And Paul reiterates the same message:
Don't let anyone deceive you in any way, for that day will not come until the rebellion (i.e. apostasy or "turning away from the faith") occurs and the man of lawlessness ("Torah-lessness") is revealed, the man doomed to destruction.... Don't you remember that when I was with you I used to tell you these things?... . For the secret power of lawlessness ("Torah-lessness") is already at work... (2 Thessalonians 2:3-7).
Paul teaches us that believers in the last days would be involved in a massive apostasy - a denial or turning from the faith of the Scriptures. And this would be associated with lawlessness, or a denial or turning away from God's Torah.
This is precisely the state of the Christian Church right now. Christians deny that the Torah of God has any validity over an enlightened and liberated New Testament people. "We are free from God's law," they say. And they will not hear God's instructions for a godly life. Paul also accurately predicted that this would be the case. He tells us that the Christian people in earth's final days would deny the truth found in the Torah, and would not tolerate the sound doctrine found therein:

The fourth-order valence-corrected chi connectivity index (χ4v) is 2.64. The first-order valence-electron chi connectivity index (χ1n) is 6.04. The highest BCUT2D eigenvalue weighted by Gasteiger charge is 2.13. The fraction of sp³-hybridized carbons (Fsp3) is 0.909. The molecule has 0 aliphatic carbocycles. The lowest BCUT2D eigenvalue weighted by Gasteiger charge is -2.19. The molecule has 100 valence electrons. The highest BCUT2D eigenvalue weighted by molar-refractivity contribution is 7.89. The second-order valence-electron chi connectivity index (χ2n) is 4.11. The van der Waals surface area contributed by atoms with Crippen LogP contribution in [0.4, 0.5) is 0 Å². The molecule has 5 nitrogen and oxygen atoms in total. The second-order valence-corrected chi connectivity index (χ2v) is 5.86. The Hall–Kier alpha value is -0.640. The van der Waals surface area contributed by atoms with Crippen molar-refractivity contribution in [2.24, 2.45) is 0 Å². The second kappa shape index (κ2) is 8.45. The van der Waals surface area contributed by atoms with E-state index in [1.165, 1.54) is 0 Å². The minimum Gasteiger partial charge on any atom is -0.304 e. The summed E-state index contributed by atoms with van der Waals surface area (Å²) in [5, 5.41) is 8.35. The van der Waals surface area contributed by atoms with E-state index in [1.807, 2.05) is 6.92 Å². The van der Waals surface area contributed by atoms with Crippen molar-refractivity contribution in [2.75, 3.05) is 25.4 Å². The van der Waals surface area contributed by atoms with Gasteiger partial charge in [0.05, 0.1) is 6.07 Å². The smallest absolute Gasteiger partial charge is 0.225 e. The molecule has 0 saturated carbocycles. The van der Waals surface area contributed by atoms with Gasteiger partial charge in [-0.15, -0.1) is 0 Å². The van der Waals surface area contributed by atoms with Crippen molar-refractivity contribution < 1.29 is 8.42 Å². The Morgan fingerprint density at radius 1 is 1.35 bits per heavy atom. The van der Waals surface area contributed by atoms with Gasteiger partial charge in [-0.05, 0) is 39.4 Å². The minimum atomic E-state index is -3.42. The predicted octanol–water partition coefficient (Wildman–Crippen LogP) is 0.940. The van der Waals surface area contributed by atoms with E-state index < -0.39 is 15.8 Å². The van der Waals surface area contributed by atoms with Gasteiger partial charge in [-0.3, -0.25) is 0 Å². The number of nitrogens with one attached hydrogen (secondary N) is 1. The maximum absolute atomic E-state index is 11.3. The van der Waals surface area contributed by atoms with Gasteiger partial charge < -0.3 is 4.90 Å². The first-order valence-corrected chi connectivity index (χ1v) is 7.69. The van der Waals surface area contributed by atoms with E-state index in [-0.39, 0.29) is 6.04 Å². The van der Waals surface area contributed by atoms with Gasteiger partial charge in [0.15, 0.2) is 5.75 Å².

For the time will come when men will not put up with sound doctrine. Instead, to suit their own desires, they will gather around them a great number of teachers to say what their itching ears want to hear. They will turn their ears away from the truth and turn aside to myths (2 Timothy 4:3,4).